SPACE COWBOYS (A-2,
PG-13): We now have another full-fledged movie genre. Let’s call it
“astronaut missions.” It would fall in the “realistic NASA” subtype,
with no little green men or far-out fantasies or doomsday asteroids
involved. The big problem is just getting into space somewhere and
back (The Right Stuff, Apollo 13).
is fiction, it still belongs in this category. It gives veteran action-hero
Clint Eastwood (unbelievably now 70) his first shot in a space suit.
Doubtless the movie is inspired by the geriatric heroics of John Glenn,
not to mention the poignance of early sound-barrier test pilots like
Chuck Yeager never getting a chance to go to the moon.
Four aged jet-era pioneers
(Clint plus Tommy Lee Jones, Donald Sutherland and James Garner) attempt
to rescue an equally aged, dangerously failing Russian satellite.
(Unfortunately, rusty Soviet-era technology is becoming a frequent
motif in both fact and fiction.)
The first half of this
film is light, astronauts-in-training stuff, pushing the age jokes
as the older guys deal with their aching bodies and prove they don’t
need rocking chairs. When Jones makes an impossible simulator landing
without the help of a computer, we learn the value of experience.
Eastwood, who is also
director and producer, plays a character in constant feisty conflict.
There is plenty of action and excitement as the crew discovers the
real peril of the damaged satellite. Actor Jones (who is a mere 54)
has most of the good romantic lines and makes a noble sacrifice right
out of old World War II flicks. Aging stars bring wit and charisma
to an old-comrades story with no sex or language baggage; an action-movie
treat for youth and adults.
DISNEY’S THE KID (A-2,
PG): How would you do if by some magic you were confronted and evaluated
by your eight-year-old self? So you didn’t become a missionary or
an astronaut or win the gold in Olympics gymnastics? You make a six-figure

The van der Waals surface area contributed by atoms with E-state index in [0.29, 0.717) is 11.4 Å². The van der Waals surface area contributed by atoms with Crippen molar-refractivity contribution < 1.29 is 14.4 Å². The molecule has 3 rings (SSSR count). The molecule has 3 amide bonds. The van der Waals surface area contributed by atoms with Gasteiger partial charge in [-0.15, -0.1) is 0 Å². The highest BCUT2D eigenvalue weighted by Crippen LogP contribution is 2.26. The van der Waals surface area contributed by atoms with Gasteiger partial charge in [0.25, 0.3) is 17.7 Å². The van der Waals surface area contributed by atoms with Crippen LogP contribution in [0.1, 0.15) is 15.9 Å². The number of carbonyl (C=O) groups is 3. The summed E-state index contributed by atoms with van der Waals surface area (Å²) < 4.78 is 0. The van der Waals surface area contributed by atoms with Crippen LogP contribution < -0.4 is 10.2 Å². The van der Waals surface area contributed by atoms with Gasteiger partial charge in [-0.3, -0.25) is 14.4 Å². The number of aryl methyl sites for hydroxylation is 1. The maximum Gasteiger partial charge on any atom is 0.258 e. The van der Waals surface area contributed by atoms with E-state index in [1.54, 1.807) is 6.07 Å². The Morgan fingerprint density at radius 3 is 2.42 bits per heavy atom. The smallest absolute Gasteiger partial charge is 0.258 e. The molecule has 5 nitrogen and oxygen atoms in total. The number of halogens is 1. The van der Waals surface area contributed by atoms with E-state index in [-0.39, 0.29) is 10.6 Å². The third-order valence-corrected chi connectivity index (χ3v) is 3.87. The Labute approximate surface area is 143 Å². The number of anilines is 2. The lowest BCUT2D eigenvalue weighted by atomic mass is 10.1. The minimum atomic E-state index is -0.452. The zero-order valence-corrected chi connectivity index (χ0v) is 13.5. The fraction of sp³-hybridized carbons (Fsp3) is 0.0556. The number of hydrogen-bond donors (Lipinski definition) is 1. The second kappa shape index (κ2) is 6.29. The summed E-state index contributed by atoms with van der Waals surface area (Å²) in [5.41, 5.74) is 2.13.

salary doing what? You don’t have a dog?
That’s what happens
to Bruce Willis in The Kid, a pleasant enough film. In this
variation on the archetypal Scrooge fantasy, Willis is Russ Duritz,
a successful but self-absorbed, mean-spirited Los Angeles image consultant.
He’s buzzed mysteriously by an old biplane and visited by a kid with
a Beatles hairdo named Rusty (Spencer Breslin).
Rusty, who has the birthmarks
to prove he’s Russ at age eight, wonders why he’s an adult “loser”
who’s “jetless, dogless and chick-less.” The boy says, “We have to
After some disbelief,
Russ gets the message. Moral reform is key to this script by promising
newcomer Audrey Wells (Guinevere). The hero begins to fix his
life on his 40th birthday.
Actor Willis has an
easy rapport with kids and chubby Breslin is cute-plus. This nerdy
kid Russ didn’t want to be is lovable and delightful.
A few flaws loom large.
We never learn why all this magic happens. Simply a benevolent providence?
The stickout moral issue of manipulative public relations is raised
but ignored, without even minimal scenes of repentance or truth-telling.
And when Rusty and Russ revisit their childhood together, the crucial
conflicts are pat and unconvincing.
Director Jon Turteltaub
may have lost the light touch he once had (Cool Runnings),
and English actor Emily Mortimer seems miscast as the love interest.
But pros Lily Tomlin and Jean Smart contribute fresh humor and charm.
Satisfactory family entertainment.
BLOOD SIMPLE (A-4, R),
the 1984 first film by the Coen brothers (Fargo, Barton
Fink), has been re-released, largely because it made little money.
It’s a big-screen break for movie fans, an adroit adult genre tale
that grips and satisfies.
Four sleazy rural Texas
characters get involved in a tragicomedy of blunders when a honky-tonk
roadhouse owner orders the murder of his wife (played by then unknown
Frances McDormand) and her bartender boyfriend. There are several
betrayals and reversals, and plenty of film noir dark shadows and
No noble issues or motives
are involved here, but a strict morality and justice seem to work